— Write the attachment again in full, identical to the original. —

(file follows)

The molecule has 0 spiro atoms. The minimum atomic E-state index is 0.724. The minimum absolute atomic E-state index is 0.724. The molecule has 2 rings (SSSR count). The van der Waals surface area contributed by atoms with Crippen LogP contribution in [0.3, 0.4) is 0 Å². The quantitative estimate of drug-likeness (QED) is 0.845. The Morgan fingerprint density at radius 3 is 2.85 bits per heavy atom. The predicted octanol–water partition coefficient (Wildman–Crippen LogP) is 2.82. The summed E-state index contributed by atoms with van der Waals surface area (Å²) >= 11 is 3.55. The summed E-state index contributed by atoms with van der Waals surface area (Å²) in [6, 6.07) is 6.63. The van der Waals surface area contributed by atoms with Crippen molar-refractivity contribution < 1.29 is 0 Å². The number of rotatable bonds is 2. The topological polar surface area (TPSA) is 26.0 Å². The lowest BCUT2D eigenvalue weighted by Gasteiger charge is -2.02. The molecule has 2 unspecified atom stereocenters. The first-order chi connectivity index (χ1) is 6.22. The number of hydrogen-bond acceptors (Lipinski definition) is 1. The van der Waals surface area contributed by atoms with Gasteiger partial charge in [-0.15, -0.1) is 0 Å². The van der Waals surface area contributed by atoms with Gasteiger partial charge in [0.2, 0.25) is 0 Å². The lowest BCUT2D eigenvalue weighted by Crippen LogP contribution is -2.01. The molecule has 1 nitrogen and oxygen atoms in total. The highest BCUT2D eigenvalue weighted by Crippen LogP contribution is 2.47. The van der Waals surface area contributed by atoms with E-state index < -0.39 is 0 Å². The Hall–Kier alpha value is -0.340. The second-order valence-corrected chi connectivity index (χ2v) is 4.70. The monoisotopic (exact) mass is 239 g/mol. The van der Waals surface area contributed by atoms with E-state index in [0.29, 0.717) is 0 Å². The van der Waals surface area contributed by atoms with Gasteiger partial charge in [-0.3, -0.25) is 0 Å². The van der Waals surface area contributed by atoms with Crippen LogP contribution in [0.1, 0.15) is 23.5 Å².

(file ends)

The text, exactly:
The molecule has 0 spiro atoms. The minimum atomic E-state index is 0.724. The minimum absolute atomic E-state index is 0.724. The molecule has 2 rings (SSSR count). The van der Waals surface area contributed by atoms with Crippen LogP contribution in [0.3, 0.4) is 0 Å². The quantitative estimate of drug-likeness (QED) is 0.845. The Morgan fingerprint density at radius 3 is 2.85 bits per heavy atom. The predicted octanol–water partition coefficient (Wildman–Crippen LogP) is 2.82. The summed E-state index contributed by atoms with van der Waals surface area (Å²) >= 11 is 3.55. The summed E-state index contributed by atoms with van der Waals surface area (Å²) in [6, 6.07) is 6.63. The van der Waals surface area contributed by atoms with Crippen molar-refractivity contribution < 1.29 is 0 Å². The number of rotatable bonds is 2. The topological polar surface area (TPSA) is 26.0 Å². The lowest BCUT2D eigenvalue weighted by Gasteiger charge is -2.02. The molecule has 2 unspecified atom stereocenters. The first-order chi connectivity index (χ1) is 6.22. The number of hydrogen-bond acceptors (Lipinski definition) is 1. The van der Waals surface area contributed by atoms with Gasteiger partial charge in [-0.15, -0.1) is 0 Å². The van der Waals surface area contributed by atoms with Gasteiger partial charge in [0.2, 0.25) is 0 Å². The lowest BCUT2D eigenvalue weighted by Crippen LogP contribution is -2.01. The molecule has 1 nitrogen and oxygen atoms in total. The highest BCUT2D eigenvalue weighted by Crippen LogP contribution is 2.47. The van der Waals surface area contributed by atoms with E-state index < -0.39 is 0 Å². The Hall–Kier alpha value is -0.340. The second-order valence-corrected chi connectivity index (χ2v) is 4.70. The monoisotopic (exact) mass is 239 g/mol. The van der Waals surface area contributed by atoms with E-state index in [0.29, 0.717) is 0 Å². The van der Waals surface area contributed by atoms with Gasteiger partial charge in [-0.3, -0.25) is 0 Å². The van der Waals surface area contributed by atoms with Crippen LogP contribution in [0.1, 0.15) is 23.5 Å².